The Malta Independent 23 August 2019, Friday

184 Tunisian migrants land in Lampedusa, Italy again lashes out at Malta

Friday, 14 September 2018, 14:13 Last update: about 12 months ago

A total of 184 migrants have arrived at Lampedusa in several small boats over the past few hours, with Italy lashing out at Malta once again.

According to several Italian news outlets, Italian home affairs minister Matteo Salvini said that Malta had ‘dumped’ its problem on Italy.

On Thursday night the Maltese government referred to a number of boats crossing the Mediterranean, saying that these were not Search and Rescue (SAR) cases, as confirmed by Salvini in a tweet. 


“The Maltese authorities will, as in every case, apply all applicable conventions.  These conventions do not allow authorities to forcefully intercept boats transiting on high seas.  Any interference with the right of passage would be considered as an illegal interception. In his own tweet, Minister Salvini admits that the boats are not facing difficulties while navigating,” the statement said.

The government regretted the fact “that once again the Italian authorities are resorting to unconventional tactics to try and circumvent its responsibilities.”

 A few hours later it was reported that most of the boats had reached the Italian island of Lampedusa. The migrants are Tunisian.

Speaking at a summit in Vienna, Salvini said Italy was working on “innovative and efficient” solutions to tackle these arrivals. Including returning the migrants to Tunisia

He was quoted as saying that the migrants could be steadily repatriated using scheduled flights. Italy was also working to speed up the identification process.

Salvini said Italy would soon reach an agreement with Tunisia. At the summit, he also met his Tunisian counterpart to discuss the migration problem.

According to reports, another boat with some 15 Tunisian migrants on board ran out of fuel and is stranded in Maltese waters. Reports say that Italy has asked Malta to intervene but has so far not received a reply.

Questions have been sent to the Office of the Prime Minister.

 Malta and Italy have been at loggerheads all summer. The latest standoff was the Diciotti case – 190 migrants were picked up by an Italian coast guard ship after allegedly being ‘abandoned’ by Malta.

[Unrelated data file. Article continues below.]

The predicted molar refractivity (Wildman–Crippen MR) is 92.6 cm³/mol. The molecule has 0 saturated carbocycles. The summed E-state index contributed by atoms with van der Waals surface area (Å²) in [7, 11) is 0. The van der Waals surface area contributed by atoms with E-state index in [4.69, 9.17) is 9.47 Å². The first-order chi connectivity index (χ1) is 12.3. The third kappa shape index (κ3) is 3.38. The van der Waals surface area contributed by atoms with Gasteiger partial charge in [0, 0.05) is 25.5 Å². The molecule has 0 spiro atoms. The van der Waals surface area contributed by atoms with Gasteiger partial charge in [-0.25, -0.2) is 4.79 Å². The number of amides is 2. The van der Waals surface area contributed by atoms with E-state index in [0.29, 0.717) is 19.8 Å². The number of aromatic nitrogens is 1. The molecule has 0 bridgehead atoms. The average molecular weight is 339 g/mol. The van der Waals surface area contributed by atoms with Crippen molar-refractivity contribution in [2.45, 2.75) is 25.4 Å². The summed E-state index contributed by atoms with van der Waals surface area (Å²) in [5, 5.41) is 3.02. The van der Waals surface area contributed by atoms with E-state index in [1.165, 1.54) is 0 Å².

While the Maltese government says that the migrants were not in any danger and could not be stopped from proceeding to their chosen destination, Italy says there were clear signs that the migrants were in peril. Italy says that the migrant boat sank just hours after its occupants were transferred to the Diciotti.

After the rescue, the Diciotti spent a number of days stranded at sea, with both Malta and Italy refusing it entry. The ship was finally allowed to dock in Sicily, but the migrants were only allowed to disembark after spending 10 days locked up on the vessel.

The Diciotti case was probably the most serious standoff between Malta and Italy this year, with a prominent Italian minister even calling for sanctions against Malta. 


Crossings on Spain route have more than doubled

Meanwhile, the European Union's border agency says the number of migrants crossing the western Mediterranean Sea into Spain more than doubled in the first eight months of this year, compared with the same period in 2017.

Frontex said in a statement Friday that from January to August it recorded "some 29,600 irregular border crossings on the western Mediterranean route, more than double the figure from a year ago." Some 6,500 people reached Spain last month, also more than double the figure for August 2017.

Most people were from Morocco, Guinea and Mali.

Frontex said that, more broadly, the number of people crossing the entire Mediterranean fell by 40 percent from last year to around 86,500.

This was due to a sharp drop in people leaving strife-torn Libya for Italy, a main migrant route to Europe in recent years.

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